The duo (Rick Polo, guitar, and Jennifer Elizabeth Rose, vocals and keyboards) will release a new self-titled EP in early 2020, which will be a compilation of three smaller releases — the “Plan / Pity” single, the two-track Acoustic Sessions EP and a two-track Live Sessions EP.
Polo said there will be new material along with reworked and updated versions of older material, and the new material was co-produced by Samuel Austin of the act DOWNLOWS and Josh Roman at MindRocket Recording Studio in West Middlesex, Pa.
“Musically, this project has been a constant evolution, and the new songs ‘Plan’ and ‘Pity’ pick up where our last release, ‘The Four Loves,’ left off with the use of heavy electronic elements,” Polo said. “It was also kind of cool to rework some older songs into acoustic versions. It’s fun to see how some of our louder songs made for equally powerful, stripped-down versions.”
Rose said that she unintentionally tapped into the William S. Burroughs method of splicing up ideas for the song “Plan.”
“I literally ripped up a piece of paper and fit it back together, and it made sense for the quote in the bridge of the song,” she said.
The former Youngstown musician now living in Detroit is busy with three recording projects — DOWNLOWS, Water Armor and a metal solo project.
DOWNLOWS, which also features local musicians Sandi Quotson, Sam Austin and Murad Shorrab, has about 10 tracks all in the final stages of recording and mixing.
“We’re really excited about what the release is shaping up to be,” Martin said. “I would definitely say it’s some of our best material yet. We’ve scheduled to all be in our Boardman studio in February 2020 to get them solid. From there it’s just mixing, mastering, getting art and dropping it.
“We do everything ourselves besides the art, and we have many talented artist friends we can rely on, so I assume it’ll be a fairly expedient process once we all sit down and get to our mission.”
Water Armor is Martin’s ambient recording project, which he said is largely inspired by Japanese ambient artists such as Takashi Kokobu and Hiroshi Yoshimura.
“The debut self-titled release will be out very early in 2020, and I plan to do regular releases from then on,” he said. “It’s a different, more meditative writing process and one which is enriching my life a lot. I set up a configuration of synths and try to make the recorded music as human a performance as possible. The results are very lush, but loose pieces. A contrast to my usually hyper-programmed writing style.”
Martin also is experimenting with a solo metal project, inspired by the death metal he grew up listening to in southwest Florida.
“People are often surprised to learn this, being that they usually know me from the indie rock world or the electronic world or the video game world, but it actually all started with death metal. I decided it was time to return to my roots, but as much as I love knuckle-dragging slam, one thing which ties all my work together is sensitivity and a sense of atmosphere. I think it’s going to be quite the fusion in this project. It will be a process and we are at the start, but it will absolutely see the light of day in 2020.”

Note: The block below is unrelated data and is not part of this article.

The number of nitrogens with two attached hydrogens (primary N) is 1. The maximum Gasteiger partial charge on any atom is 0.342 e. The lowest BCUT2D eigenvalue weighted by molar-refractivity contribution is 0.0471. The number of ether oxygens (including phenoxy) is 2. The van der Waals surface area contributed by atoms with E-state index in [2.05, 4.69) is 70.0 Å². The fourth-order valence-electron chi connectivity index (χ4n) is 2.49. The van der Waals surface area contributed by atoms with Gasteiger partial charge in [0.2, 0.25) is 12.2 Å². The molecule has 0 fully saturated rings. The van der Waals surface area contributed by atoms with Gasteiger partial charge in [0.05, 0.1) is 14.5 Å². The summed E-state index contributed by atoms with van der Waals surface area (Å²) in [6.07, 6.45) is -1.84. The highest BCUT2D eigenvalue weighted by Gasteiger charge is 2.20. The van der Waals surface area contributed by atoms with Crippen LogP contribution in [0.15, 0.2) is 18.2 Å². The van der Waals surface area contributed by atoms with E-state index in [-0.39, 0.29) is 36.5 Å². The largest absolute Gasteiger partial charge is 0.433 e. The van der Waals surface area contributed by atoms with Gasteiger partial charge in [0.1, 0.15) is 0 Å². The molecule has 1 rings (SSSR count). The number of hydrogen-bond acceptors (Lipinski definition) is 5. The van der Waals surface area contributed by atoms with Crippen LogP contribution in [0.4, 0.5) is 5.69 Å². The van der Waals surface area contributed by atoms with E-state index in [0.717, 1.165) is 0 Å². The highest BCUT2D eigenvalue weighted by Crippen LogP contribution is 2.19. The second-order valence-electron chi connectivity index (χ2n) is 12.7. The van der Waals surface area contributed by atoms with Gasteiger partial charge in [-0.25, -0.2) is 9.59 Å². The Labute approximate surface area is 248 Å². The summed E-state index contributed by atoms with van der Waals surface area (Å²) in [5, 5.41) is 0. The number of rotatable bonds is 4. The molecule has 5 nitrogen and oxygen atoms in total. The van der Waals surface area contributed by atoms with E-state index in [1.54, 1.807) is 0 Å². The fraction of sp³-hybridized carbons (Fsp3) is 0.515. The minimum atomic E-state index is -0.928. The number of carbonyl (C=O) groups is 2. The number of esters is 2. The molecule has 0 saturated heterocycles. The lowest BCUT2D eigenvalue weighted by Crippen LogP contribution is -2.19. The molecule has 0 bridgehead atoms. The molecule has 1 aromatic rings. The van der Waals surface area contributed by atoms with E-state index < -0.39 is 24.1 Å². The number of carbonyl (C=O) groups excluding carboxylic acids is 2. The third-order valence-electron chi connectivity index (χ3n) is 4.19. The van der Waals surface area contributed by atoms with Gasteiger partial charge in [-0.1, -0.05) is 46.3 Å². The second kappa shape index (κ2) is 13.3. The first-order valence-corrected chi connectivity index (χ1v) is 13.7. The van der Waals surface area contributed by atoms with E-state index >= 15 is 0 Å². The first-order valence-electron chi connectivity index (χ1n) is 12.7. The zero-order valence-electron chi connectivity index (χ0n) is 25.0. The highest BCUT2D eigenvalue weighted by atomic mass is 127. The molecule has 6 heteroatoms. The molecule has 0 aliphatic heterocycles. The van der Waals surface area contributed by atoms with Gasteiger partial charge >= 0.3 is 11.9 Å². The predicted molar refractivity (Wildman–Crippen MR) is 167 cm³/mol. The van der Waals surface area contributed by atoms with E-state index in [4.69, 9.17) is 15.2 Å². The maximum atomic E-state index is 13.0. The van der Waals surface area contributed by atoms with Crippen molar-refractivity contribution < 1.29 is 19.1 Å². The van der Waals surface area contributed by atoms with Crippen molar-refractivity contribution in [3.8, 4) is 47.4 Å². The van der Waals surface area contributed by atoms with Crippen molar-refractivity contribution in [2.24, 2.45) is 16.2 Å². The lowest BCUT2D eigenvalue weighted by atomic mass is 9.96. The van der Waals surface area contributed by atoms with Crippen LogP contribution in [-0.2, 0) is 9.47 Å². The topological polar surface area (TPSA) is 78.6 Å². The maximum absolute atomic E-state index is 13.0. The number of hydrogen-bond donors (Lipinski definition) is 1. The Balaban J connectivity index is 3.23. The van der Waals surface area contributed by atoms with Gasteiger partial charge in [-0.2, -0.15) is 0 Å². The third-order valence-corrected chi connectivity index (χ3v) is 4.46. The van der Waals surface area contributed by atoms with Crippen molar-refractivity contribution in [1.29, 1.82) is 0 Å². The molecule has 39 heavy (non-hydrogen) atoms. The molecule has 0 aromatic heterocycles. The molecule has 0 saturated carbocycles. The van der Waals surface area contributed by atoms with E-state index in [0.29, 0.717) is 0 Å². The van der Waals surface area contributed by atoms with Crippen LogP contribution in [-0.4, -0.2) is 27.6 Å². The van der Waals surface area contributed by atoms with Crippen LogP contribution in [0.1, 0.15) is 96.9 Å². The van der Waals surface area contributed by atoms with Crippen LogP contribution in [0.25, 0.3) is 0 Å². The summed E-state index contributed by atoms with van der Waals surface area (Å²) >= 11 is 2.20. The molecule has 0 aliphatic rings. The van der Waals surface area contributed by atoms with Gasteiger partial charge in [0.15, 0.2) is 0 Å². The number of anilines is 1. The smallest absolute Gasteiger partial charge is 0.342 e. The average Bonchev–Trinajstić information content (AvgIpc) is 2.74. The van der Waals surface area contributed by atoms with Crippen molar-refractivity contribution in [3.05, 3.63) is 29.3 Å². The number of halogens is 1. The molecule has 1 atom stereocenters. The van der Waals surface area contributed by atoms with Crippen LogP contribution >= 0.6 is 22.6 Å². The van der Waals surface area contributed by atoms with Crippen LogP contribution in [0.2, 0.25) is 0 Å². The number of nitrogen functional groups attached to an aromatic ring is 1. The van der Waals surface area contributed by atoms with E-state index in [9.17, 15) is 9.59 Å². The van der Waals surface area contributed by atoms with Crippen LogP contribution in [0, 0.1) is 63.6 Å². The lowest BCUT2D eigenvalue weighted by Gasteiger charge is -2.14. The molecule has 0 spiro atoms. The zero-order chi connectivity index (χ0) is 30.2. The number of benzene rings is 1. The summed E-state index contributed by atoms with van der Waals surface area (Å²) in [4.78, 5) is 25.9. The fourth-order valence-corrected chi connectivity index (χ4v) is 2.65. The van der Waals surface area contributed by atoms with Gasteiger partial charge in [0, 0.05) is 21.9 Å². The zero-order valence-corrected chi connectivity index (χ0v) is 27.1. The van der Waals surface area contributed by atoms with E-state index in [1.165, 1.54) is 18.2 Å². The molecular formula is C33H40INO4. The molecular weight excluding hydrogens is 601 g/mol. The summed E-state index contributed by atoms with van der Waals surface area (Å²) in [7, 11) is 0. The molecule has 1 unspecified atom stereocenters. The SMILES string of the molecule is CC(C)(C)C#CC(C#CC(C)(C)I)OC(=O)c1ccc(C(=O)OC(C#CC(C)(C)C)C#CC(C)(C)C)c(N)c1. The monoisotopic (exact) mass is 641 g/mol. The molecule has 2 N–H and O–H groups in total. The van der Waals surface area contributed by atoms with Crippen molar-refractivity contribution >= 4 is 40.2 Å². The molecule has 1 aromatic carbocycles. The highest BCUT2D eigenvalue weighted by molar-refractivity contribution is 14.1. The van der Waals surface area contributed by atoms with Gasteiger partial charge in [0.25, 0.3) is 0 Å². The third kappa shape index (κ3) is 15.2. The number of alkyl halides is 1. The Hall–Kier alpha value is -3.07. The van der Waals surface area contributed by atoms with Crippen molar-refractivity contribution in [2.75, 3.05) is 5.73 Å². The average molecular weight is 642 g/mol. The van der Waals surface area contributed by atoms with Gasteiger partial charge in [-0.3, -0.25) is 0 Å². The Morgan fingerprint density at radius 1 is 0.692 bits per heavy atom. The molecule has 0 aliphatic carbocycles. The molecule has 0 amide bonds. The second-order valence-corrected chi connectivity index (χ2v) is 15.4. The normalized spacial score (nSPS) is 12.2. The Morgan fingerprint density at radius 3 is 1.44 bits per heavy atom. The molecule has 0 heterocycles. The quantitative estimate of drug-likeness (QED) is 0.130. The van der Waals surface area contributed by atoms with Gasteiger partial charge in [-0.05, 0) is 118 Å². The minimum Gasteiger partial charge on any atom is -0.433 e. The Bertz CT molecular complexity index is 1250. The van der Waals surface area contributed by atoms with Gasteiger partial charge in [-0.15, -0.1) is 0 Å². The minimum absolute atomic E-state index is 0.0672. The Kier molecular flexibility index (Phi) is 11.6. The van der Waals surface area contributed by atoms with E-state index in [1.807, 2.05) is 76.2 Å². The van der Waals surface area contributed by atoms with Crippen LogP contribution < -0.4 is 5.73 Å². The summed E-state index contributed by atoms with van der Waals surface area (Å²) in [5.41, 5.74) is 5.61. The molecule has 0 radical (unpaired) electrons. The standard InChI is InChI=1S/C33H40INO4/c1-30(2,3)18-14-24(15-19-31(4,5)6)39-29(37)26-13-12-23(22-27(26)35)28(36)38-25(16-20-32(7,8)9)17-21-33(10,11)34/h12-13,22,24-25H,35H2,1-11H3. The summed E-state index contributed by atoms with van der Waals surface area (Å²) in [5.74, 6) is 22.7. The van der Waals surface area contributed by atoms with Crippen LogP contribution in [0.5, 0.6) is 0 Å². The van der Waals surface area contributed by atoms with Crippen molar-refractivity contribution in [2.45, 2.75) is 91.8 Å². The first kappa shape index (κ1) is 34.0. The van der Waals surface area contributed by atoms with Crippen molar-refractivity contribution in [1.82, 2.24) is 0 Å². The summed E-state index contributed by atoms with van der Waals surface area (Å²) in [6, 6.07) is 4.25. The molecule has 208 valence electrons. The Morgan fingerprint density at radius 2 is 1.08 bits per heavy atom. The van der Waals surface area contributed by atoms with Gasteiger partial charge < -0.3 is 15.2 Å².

The Long Hunt
The Pittsburgh-based instrumental, drone, heavy-psych act featuring former Youngstown musicians Allison Kacmar Richards and Trevor Richards will release its third album sometime in mid-2020.
According to Trevor Richards, “Threshold Wanderer” will be a mix of the spacey and minimalist elements of the duo’s first release, “Wilderness Tales,” combined with the droney, somewhat heavier side of the band’s 2018 album “All Paths Lead to Here”
“The songs will be a little longer on this new one as well, with two tunes clocking in at over the 12-minute mark,” he said. “The six-song track list will include ‘The Tower,’ ‘The Golden Bough’ and ‘Procession of Dust,’ all of which were played heavily at shows throughout much of 2019, as well as previously unheard or rarely performed songs ‘Crossing the River,’ ‘Prelude’ and ‘Night Falls on Black Wings.'”
Look for “Lettin’ It Fly,” the latest album by the trio of B.J. Lisko, guitar and vocals; Keith Dougherty, bass and backing vocals; and Christian DeSantis, drums, by late summer or early fall.
“You know, the album is comprised of complicated songs about complicated things,” Lisko said. “It’s fist-pumping, AC/DC and ’80s rock-inspired anthems that I’m sure everyone’s parents will love.”
The local post-punk / synth / industrial artist is releasing a full-length album this month titled “Dissolve.” Austin called Nine Inch Nails the biggest and most obvious influence on the record.
“I definitely have a lot of confessional tendencies from Trent Reznor, but I also take a lot of cues from pop / rock like Stone Temple Pilots or Tears For Fears, and minimalist post-punk like Joy Division, and darker, more abstract stuff like Coil,” Austin said.
The music on “Dissolve” represents a somewhat negative time in his life, and he sees it as drawing a line and moving past the negativity.
“These songs are about me trying to define or come to terms with a lot of the thoughts that have gone through my head over the past few years — always cathartic, sometimes chaotic and sometimes melancholy.
Between The Witches
Guitarist Bob Smrecansky described the music on Between the Witches’ upcoming album “Dark Circles” as experimental, mathy and progressive.
The all-instrumental act also includes Tony Cucitrone, guitar, modular and electronics; Eric Tharp, bass; and Zach Connolly, drums.
“We are releasing a video for the track ‘Sine Nomine’ soon. Our good friend Dan Clark created it using footage from our recording session at Animal Dojo with Kenny Halbert (Wild Wings) at the helm,” Smrecansky said.